Learn the Basics

Does This Make Sense? Make Breastfeeding Practical!

This is #5 in the “10 Pitfalls to Breastfeeding Enjoyment” series.

practicality

Maybe you aren’t enjoying breastfeeding because how you are doing it just doesn’t make any sense.

For example: You were probably told at some point to nurse your new baby every two hours from the start of one feeding to the start of another feeding. So, at 10:00 pm on the dot, you wake your baby up. Well, you try to wake your baby up, but he is pretty sleepy, so you have to undress him and change his diaper and tickle his feet. Once he is awake enough to start to root for the breast, you get him latched. Then he falls asleep. You take him off and repeat the waking up process. He falls asleep again. Repeat waking up process. This goes on for about 30 minutes until you are pretty sure he is done with that boob, then you change his diaper and start the whole process over again on the other boob. About 60 minutes after you started the feeding, you are pretty sure he is done the feeding, so you swaddle him up and lay him down. He lays there quietly for about seven minutes as you just start to fall asleep, at which point he starts to grunt and wiggle and then–PLLLLLTTTTT–massive poopy blow out. Get up, change his diaper and the outfit he was wearing, re-dress him, get him swaddled, shush and rock him, then he falls asleep. Finally, you lay him down and tiptoe away.

sleeping soraYou go to the bathroom, grab a granola bar, and lay back down in bed. You are asleep for approximately 12 minutes before your two-hour feeding alarm goes off. Uuuuuuuuuggggghhhhh. Worst. Feeling. Ever.  You roll over and look at your sleeping baby, who is showing no signs of stirring, and you ask yourself:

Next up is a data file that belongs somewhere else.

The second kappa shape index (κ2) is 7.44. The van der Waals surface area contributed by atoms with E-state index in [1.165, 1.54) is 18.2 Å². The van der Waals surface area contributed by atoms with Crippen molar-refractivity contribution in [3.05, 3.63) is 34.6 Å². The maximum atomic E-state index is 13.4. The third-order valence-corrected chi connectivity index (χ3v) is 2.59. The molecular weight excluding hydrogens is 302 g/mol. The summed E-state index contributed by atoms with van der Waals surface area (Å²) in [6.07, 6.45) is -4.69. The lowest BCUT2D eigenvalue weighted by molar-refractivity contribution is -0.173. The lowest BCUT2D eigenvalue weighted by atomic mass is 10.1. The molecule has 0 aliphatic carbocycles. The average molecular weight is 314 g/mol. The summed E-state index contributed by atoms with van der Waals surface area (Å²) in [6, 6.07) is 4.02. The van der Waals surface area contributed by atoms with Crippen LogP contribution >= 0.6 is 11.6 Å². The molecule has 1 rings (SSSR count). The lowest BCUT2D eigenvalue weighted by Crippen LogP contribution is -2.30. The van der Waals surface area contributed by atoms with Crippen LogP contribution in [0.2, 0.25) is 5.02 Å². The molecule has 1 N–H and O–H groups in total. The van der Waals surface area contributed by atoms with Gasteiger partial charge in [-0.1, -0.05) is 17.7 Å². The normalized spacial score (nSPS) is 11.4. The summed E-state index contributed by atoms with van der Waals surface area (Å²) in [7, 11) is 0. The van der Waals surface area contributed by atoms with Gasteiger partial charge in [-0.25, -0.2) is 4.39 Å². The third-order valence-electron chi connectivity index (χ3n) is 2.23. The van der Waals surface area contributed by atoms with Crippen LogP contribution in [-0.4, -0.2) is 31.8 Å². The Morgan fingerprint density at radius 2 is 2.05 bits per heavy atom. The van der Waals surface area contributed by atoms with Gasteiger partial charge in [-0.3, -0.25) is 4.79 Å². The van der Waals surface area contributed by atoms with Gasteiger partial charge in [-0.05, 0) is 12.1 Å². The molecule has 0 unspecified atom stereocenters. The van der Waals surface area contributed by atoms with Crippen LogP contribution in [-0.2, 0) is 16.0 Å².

Does it make sense to wake him up and feed him right now? Nope.

So, here are my top 10 breastfeeding recommendations that make sense:

1. If breastfeeding hurts, something is wrong. Get it checked out. If that person says it is normal for breastfeeding to hurt, seek another opinion.

2. Once your baby is back to birth weight, nurse your baby eight times or more in a 24 hour period. That might be every hour or every three hours. Your baby knows better than the clock.

3. Eat a balanced diet and don’t overload too much on any one food or any one food group. Chances are that your baby isn’t fussy because of what you ate; he is fussy because he is a baby.

4. If you are trying to increase your milk supply, pumping after every breastfeeding session is a fast track to crazy town. Do the best you can and pump after most breastfeeding sessions. And for God’s sake, don’t pump at 3:00 am.

5. If you need to or want to give a bottle, go for it. No biggie. Just make sure you pump sometime within about 24 hours for that skipped feeding.

6. Give a pacifier. Or don’t. Whatever works.

7. If you nurse your baby on one breast and no matter what you do you can’t get him to take the other breast, he is probably full.

8. If pumping hurts, you have the vaccuum turned up too high (turn it down) or the flanges don’t fit (get different ones). It isn’t normal for pumping to hurt.

9. Your baby most likely didn’t just puke the entirety of his feeding up. But, if he seems hungry after puking, go ahead and feed him again.

10. Foremilk and hindmilk don’t matter unless your baby’s poop is neon green. You can’t control when your foremilk or hindmilk comes out, so stop obsessing about it.